What if we define God as Truth? [Maybe, Anselm went wrong because he focused on the concept of God as “that than which nothing greater can be thought to exist.” What if we focus, instead, on God as the Truth? Aquinas sees this as a better chance. Can we say that there is no Truth? Aquinas thinks that the answer is no: Even if we say that “there is no truth,” still we are admitting the statement “there is no truth” as the truth! So, there is at least one thing that we hold as the truth. [Notice the same confusion here: We are talking of truth in the mind, aren’t we? How exactly are we going to move from this to Truth as the existing, living God?] [By the way, see the Puzzles and Paradoxes at the end of your book that deal with truth. Analytical philosophers are more apt to say that sentences like “this statement is not true” are nonsensical. See how this defeats Aquinas’ purpose.] Aquinas does not think that we can prove God’s existence by starting from a notion of God as the Truth. Aquinas puts it this way: It is evident to us that there is truth, but the existence of a Primal Truth [God] is not self-evident. After all, we are unable to comprehend the essence of God in the first place.
Another philosophical genius, Duns Scotus, known as the “Subtle Doctor,” pointed out another related problem. God is also supposed to be simple – for certain religions. This means that God has no parts: if He had parts, God could change by reshuffling those parts; but God cannot change: What would God change to? To something less perfect than what He is already? That’s absurd. Or would He change to something more perfect than what He is? But, in that case, why did He wait to do this? How could God be les perfect than the most perfect thing? So, God cannot change; God has no parts; God is simple. Though we cannot comprehend God’s essence, who can, at least, grasp what God is not: God is not – cannot be – complex; God must be simple. In that case, though, God’s Essence and God’s Essence must be one and the same thing. [Notice that we don’t have to be able to understand what His Essence is; only that it cannot be different from His Existence – because, in that case, God would not be simple – God would be described by two different characteristics – that He has an Essence and that He exists.] So, in God’s case, His Essence is the same as His Existence. There is no other thing about which this can be true. In a sense, this makes Anselm’s point in a different way: To think of God [Essence] is to think of something that necessarily Exists [=Existence]. But, notice what else this means: We limited human beings understand things by breaking them down – by saying that a is b; so, I now understand a, which I did not know before, because I see that a is b – and let’s assume that I already knew what b is. But how are we going to do this with God, since there is no difference between any a and any b we can think of trying to describe God? [God is simple, remember.] This means that we cannot really prove that “God exists.” We cannot start with “God” and then move to “God, and He exists.” That “and” is the problem – there is no separate thing – existence – we can subtract from and add to the notion ‘God,’ because ‘God’ corresponds to a simple thing. It follows that the proposition ‘God exists’ can only be grasped by Intuition – not through logical demonstration. This was Duns Scotus’ point.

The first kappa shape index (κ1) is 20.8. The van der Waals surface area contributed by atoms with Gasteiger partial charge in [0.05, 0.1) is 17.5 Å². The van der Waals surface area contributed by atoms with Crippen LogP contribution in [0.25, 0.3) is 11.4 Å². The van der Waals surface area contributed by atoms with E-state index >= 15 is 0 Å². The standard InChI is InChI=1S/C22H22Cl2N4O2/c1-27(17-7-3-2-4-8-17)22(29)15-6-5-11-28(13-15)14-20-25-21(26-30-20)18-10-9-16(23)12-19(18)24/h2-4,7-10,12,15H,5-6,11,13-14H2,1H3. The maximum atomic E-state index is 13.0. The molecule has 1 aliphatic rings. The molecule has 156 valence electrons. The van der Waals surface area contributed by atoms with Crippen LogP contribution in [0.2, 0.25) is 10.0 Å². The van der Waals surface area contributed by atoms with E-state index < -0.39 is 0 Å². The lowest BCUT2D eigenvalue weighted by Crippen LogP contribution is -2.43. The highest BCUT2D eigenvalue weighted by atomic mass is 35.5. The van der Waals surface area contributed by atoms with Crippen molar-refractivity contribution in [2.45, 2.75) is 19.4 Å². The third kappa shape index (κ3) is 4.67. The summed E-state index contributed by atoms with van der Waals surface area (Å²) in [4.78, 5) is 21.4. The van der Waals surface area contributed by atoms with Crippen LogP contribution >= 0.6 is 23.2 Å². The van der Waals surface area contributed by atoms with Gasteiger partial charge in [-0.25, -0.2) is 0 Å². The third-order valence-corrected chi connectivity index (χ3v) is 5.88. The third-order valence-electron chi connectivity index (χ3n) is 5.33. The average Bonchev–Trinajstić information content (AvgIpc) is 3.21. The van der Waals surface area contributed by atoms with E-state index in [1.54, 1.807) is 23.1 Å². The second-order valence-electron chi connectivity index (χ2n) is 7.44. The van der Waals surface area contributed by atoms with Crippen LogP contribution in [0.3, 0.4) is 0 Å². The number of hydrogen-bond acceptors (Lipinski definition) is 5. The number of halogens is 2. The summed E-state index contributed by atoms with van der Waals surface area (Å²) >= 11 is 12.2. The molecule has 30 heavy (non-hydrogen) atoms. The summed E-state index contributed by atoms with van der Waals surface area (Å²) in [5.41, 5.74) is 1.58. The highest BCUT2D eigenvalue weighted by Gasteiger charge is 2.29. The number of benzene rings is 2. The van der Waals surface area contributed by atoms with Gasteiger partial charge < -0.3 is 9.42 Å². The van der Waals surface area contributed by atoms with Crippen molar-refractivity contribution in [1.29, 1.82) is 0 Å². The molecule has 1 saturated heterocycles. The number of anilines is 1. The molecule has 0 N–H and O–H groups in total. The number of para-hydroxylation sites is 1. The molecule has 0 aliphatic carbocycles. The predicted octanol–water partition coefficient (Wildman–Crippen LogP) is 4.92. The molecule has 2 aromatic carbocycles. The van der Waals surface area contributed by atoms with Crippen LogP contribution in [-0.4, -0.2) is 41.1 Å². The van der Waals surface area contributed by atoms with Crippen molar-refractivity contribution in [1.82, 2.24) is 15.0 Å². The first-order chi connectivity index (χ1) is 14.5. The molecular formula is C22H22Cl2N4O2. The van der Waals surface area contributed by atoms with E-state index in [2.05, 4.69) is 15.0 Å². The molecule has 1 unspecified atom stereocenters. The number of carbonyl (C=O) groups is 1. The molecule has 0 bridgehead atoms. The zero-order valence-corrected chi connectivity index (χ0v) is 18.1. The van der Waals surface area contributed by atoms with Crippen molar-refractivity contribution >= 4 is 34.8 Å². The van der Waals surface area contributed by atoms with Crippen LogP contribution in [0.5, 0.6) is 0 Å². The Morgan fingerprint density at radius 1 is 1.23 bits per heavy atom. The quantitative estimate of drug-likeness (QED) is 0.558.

See more comments on this, under God’s Existence.
The Text of the Ontological Argument on Line
Critiques of Anselm's Ontological Argument